First, centrist Christians allowed all of the New Testament voices to contribute to their theology of the Incarnation. Second, they did so under a change of philosophical categories. James McGrath argues that as Christians worked out the doctrine of creation out of nothing rather than pre-existing formless matter, it became imperative to decide on what side of the firm dividing line between Creator and creation Jesus should be located. Or, as Michael Peppard frames the terms of the debate, Jesus was on the side of eternal “being” rather than creation in the process of “becoming.” Third, the doctrine of theosis from Irenaeus to Athanasius emphasizes God took on our human nature to redeem it from corruption so we might inherit immortality (Athanasius, On the Incarnation of the Word 54). No one less than God could redeem the fallen creation!
In the end, Christians exhausted whatever categories were available to them in their cultural context, and developed them further through theological reflection and debate, in order to meaningfully articulate the ultimate significance of Jesus.
As this Christology conversation has unfolded, there are a few areas that all sides are in agreement. For instance, we are all clear that John is far more explicit about Jesus’ divine identity and that we should not force Mark to be just like John. Chris Keith, Michael Bird, and Doug Chaplin have appealed to the fact that Mark is purposefully ambiguous or enigmatic – there may be a general lack of an explicit high Christology but there are hints and scriptural echoes for the reader able to move beyond the surface level.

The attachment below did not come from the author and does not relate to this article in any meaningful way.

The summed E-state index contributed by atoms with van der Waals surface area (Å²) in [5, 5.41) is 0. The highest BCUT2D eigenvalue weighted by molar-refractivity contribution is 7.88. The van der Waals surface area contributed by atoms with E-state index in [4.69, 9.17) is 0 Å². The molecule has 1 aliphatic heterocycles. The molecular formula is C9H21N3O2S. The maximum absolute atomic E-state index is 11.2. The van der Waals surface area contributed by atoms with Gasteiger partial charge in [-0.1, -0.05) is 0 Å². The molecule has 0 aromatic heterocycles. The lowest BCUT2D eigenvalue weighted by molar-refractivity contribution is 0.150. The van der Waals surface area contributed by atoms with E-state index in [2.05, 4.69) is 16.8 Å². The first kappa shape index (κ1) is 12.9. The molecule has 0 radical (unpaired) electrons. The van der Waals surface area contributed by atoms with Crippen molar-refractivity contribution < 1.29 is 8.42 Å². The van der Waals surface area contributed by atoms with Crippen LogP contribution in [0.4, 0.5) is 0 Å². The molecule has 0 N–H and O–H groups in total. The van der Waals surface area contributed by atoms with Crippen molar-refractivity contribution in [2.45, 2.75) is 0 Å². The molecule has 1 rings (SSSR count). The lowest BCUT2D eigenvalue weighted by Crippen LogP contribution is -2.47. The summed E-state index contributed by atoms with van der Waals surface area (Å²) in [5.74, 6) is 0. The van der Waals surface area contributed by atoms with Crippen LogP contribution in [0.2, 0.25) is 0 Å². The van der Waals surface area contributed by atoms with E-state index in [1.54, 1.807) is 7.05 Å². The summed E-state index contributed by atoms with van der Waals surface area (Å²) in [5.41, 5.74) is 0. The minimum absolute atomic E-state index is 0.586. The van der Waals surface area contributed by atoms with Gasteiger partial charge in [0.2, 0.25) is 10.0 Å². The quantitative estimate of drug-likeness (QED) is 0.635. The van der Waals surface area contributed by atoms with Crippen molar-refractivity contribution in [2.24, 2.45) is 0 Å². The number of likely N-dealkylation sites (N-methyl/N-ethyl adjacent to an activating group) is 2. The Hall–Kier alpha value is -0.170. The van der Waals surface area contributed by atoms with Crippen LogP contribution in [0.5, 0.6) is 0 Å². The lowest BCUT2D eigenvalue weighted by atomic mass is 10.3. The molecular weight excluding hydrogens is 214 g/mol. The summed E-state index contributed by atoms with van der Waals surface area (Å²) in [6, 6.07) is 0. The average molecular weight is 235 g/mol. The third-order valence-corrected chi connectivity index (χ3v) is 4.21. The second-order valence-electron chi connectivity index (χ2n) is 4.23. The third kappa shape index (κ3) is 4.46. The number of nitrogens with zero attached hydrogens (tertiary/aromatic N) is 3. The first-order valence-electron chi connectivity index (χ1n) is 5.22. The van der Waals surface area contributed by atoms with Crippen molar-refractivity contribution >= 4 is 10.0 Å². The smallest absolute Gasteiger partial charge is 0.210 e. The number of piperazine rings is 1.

I will make a few brief replies. It is true that Mark’s Jesus speaks to the crowd in parables so they neither perceive nor understand (Mark 4:11-12), but Jesus goes on to elucidate the meaning of the parable and openly reveal the mystery of the kingdom for his circle of disciples as well as for the reader hearing the parable explained along with them. Again, with the exception of Peter’s momentary insight that Jesus is the Messiah which he followed up by misunderstanding Jesus’ mission of suffering (8:27-33), the disciples are generally in the dark about Jesus’ messiahship. Yet Mark forthrightly tells the reader that Jesus is the Messiah from the opening verse (1:1) and the reader has access to the vision at the baptism where the heavenly voice confirms Jesus’ divine sonship (1:9-11). Finally, I agree that there is still something enigmatic about the miracle stories. The disciples’ hearts are hardened in response to Jesus’ sea and feeding miracles (6:52; 8:17-21), much like Pharaoh’s heart in response to the miraculous feats of Moses. Could it be that the disciples failed to grasp that Jesus is inaugurating a greater exodus – the return from exile announced in 1:2-3 – and Jesus was calling for them to follow when he went ahead of them at the Sea and provided food for them in the wilderness yet their hearts were too dull to recognize what was happening?